Tuesday, August 21, 2012

Catch of the day: dyed fish

Here's my second dyeing project in which I tried out uncooked flour resist.  That's what created the background of crackle lines and splotches.  This is from the book Off-The-Shelf Fabric Painting: 30 Simple Recipes for Gourmet Results by Sue Beevers.  Within chapters on Simple Free-Form Techniques, Background Textures, Print Techniques and Resist Techniques, the author demonstrates and explains clearly how to achieve results similar to the beautiful examples she has created.  She uses acrylic and textile paints, but I'm sure most of these techniques would work with thickened dyes – dye concentrate mixed with print paste – which is what I used.

I was intrigued by the uncooked flour resist, a 1:1 mixtures of flour and cold water.  After whisking them to a smooth paste, I spread it fairly thinly on my fabric, then raked through it with a notched plastic trowel.  I didn't achieve the pronounced pattern she shows in her example because it was a bit difficult to rake through the thin paste while keeping the fabric flat and unwrinkled.  The next day the resist had dried to a hard, brittle surface  which I crinkled up here and there to all allow the dye to penetrate.  I was somewhat cautious in my crinkling, unsure of how much dye would go through.
dried resist
dye on resist
first result

What next?  I remembered some very simple fish stencils from Stencilling by Lynne Robinson & Richard Lowther which seemed just the thing.  In their book, the fish are stenciled "swimming" across the front of a piece of furniture, the lighter colored large fish reading as a shadow of the darker large fish, which I don't think is obvious on my top, although I quite like the fish as design elements. I tried out placement by cutting the designs out of construction paper first, then I stenciled the fish and the arcs by dabbing on three related colors with small natural sponges.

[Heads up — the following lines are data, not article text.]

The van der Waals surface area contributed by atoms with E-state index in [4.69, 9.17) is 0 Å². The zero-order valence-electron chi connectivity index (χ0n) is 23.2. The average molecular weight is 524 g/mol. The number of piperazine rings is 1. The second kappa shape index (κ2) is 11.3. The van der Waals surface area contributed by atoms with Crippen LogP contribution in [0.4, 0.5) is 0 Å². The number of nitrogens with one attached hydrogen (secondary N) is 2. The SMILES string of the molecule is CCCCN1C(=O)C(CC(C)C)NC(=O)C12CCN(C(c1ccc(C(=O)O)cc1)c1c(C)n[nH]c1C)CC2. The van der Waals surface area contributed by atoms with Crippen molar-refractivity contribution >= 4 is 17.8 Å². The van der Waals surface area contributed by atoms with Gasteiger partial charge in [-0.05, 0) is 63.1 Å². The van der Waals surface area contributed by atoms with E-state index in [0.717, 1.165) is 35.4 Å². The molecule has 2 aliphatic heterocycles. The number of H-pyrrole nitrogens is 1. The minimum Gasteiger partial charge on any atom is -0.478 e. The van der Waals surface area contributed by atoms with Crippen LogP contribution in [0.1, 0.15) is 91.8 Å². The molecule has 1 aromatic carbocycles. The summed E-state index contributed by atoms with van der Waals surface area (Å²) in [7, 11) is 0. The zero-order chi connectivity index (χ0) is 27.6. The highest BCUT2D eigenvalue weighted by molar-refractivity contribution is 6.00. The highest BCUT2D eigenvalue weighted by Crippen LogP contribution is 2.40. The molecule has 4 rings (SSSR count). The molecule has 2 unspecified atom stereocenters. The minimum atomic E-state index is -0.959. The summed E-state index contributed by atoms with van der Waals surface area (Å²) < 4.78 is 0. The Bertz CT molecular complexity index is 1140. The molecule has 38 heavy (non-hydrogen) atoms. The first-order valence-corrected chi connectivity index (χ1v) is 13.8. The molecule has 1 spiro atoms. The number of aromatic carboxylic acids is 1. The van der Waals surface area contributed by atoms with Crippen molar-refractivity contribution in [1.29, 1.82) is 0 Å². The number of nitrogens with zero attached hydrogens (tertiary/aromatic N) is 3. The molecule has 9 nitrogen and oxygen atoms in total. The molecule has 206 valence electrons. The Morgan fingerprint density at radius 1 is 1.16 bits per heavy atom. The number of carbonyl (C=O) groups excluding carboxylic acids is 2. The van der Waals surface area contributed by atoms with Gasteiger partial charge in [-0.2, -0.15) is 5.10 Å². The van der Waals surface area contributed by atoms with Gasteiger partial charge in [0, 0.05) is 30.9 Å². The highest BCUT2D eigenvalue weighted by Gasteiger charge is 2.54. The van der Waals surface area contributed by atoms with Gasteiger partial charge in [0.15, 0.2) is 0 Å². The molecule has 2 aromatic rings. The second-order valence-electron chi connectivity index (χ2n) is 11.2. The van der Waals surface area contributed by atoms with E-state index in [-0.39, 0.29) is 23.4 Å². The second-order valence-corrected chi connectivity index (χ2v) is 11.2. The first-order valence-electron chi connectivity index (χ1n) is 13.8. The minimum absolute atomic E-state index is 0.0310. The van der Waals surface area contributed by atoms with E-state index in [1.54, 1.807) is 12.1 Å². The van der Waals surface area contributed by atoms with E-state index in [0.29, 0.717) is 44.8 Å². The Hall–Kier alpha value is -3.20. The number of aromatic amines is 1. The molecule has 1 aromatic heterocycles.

Here they are freshly stenciled, much darker than before they are cured, washed and dried.   I thought I was done, but after what should have been the final washing, the background looked too light, so I did another round of flour resist and dye, using a bit darker colors and being bolder in my crushing up the paste-covered fabric to let more dye through.  Last little touch was to dot on fish eyes of metallic fabric paint. And, of course, sew up the top. 

I'm already planning my next adventure in dyeing and surface design.  If you've ever had the urge to try it, just do it!  Make something you can wear or use, and have fun.  Just keep in mind, it's only an experiment; do the best you can, but don't let perfectionism (my bugaboo) deter you.  You'll be amazed at what you can create.


  1. Beautiful creation. The design is so captivating. Thanks for the dyeing lesson. It's a whole new world for me, so your thorough descriptions are extremely inspiring.

  2. Julia, this is awesome-I want it and better yet, I want to make something similar.

  3. This is beautiful - I can't believe you produced this using flour and water resist. Very clever and such a wonderful design.